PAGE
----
Labor Unions: Good or Evil?
There are good unions and there are bad unions. I have seen both first hand, and the difference will make or break a company. In watching Japanese union workers, I was impressed by the focus of their performance. There is a cultural aspect involved that demands pride in their work. To do a bad job would bring shame; a mortal blow. In America, we have a culture of freedom, but many abuse it by claiming it means “the right to have no discipline.” This is how we get beaten.
Here is what it is like to be hired into a union of socialist design: Instead of joining a plan for the greater good, suddenly you are lost among the undifferentiated—among the mean and small—and are then penalized for displaying anything more. You find out that the company is your enemy—that everything you thought made a good employee is now bad—that the lowest around you is now your equal, and your burden. They acknowledge seniority, not performance, disallowing effort to outpace lethargy. Their mass bares its teeth when exposed to any hint of personal accountability. Despite the thinly veiled, murderous smiles welcoming you, you can barely hide from yourself the fact that you have joined a hate group. It is the deeper brotherhood of all human beings that has been betrayed here. Unions may have begun as protection for unfairly treated workers, but with a Marxist ideology, they become a collection of us against them Spirit Murderers: malicious guardians of the Submission/ Domination Axis, and that’s all.
Marxist unions damn automation, yet propose no means to remain competitive. You rarely hear any ideas for improving efficiency; you never hear them addressing the company’s competitiveness or considering any sane reason why human beings are in business. Instead we hear their nineteenth-century reproaches against working conditions. For example, during our country’s intellectually-degraded pro-communist period, American railways were bullied into focusing on the livelihood of their workers, not on moving freight. The purpose had been lost—that of utilizing every bit of a business’s potential in the profitable pursuit of life as an abstract ideal—not the sheer naked survival of workers, and it virtually destroyed the industry.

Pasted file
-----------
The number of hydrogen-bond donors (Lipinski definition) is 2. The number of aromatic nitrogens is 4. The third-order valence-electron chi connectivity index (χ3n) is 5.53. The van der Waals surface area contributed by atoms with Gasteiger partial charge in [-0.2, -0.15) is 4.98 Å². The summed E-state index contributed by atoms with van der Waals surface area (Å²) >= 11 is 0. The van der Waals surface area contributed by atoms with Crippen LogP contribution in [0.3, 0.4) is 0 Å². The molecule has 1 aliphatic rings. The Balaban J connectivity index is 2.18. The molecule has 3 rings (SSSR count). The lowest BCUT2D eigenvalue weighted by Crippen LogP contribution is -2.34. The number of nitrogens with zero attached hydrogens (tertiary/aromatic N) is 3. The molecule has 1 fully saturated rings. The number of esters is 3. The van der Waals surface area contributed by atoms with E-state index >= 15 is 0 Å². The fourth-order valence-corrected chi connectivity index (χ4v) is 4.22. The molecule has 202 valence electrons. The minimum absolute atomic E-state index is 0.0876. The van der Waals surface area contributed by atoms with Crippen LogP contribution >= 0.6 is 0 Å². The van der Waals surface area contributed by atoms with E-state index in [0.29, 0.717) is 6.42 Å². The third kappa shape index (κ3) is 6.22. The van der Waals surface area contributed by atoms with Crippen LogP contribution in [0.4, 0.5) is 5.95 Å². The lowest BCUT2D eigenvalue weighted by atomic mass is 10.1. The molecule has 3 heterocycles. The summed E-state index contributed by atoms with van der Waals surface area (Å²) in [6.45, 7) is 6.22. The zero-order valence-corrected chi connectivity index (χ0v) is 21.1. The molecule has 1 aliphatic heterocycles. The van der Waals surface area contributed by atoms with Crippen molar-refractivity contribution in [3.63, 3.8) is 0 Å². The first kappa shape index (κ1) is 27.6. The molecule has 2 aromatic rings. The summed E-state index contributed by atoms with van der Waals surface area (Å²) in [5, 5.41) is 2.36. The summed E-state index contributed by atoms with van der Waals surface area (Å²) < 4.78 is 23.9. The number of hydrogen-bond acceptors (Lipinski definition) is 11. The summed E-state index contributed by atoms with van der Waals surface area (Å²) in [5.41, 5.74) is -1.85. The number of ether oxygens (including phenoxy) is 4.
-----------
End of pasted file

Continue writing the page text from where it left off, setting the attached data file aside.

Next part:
Now, it is certainly the duty of company leaders to assure there will be work for those they hire. People depend on their income’s continuance, and count on those above to keep it growing or at least stable. But when managers strip the company of its wealth instead, leaving it unprepared for a downturn, causing mass layoffs and hardship, the employees have a right to band together and fight. This is where a proper union weighs in to protect workers. In today’s climate, we have huge hundred-year old businesses that are no longer run by their founders, but by principals having no vested interest in them. Such executives serve on each other’s boards, voting for mutual overcompensation, amounting to little more than embezzlement, and when things go south, they jump ship with golden parachutes. We must make it harder for corrupt individuals and their networks to destroy companies from the top, with jail terms and recovery of the stolen capital, which caused the business to falter. Still, no business exists solely for its workers. Workers exist in their context for the product alone. Losing a job is not the equivalent of losing one’s life, and there is no such thing as the right to a job. When a business is mismanaged or the country goes into recession, restoration of economic calm is found after a shakeout, which rids the waste of oversupply, and redistributes workers among the fields were they are actually needed.
The truth is a Marxist union brings—not craftsmen or manufacturing expertise to an industry—but violence, as it is a power organized specifically for the disruption of the enterprise. Such a union’s morale is dogmatically intended to maintain an all-time low. They are convinced that at work they deserve to sleep, to be drunk, to skip three days a week, and be totally unaccountable for their task, then to proclaim their inestimable worth and strike over compensation. That such people can live with so shameful a disregard for virtue is an abomination—almost as bad as its tolerance. A new employee with good intentions, trying to use sound administrative and moral judgment will find his efforts trounced by the very evil the system is designed to protect. He will be forced into cover-ups, strikes, walk-outs and a host of other immature or hostile activities, shamefully conspiring against goodwill, where adults embarrass themselves in a psychological predicament children should never have to see.
In an age of immense corporate graft, unions have been one of the few organizations to come forward and protect the people. If they want to survive long-term, they must break any tie to Karl Marx and his hostile propaganda. Unions need to acquire a sound operating philosophy and develop a “backbone of the nation” kind of culture we can all be proud of. They must become master craftsman once more, and restore the pride and confidence we feel when seeing MADE IN THE USA on a product. Otherwise, the only recompense Self-made businessmen have against poor conduct is the one line union membership is designed to prevent: “You’re fired!”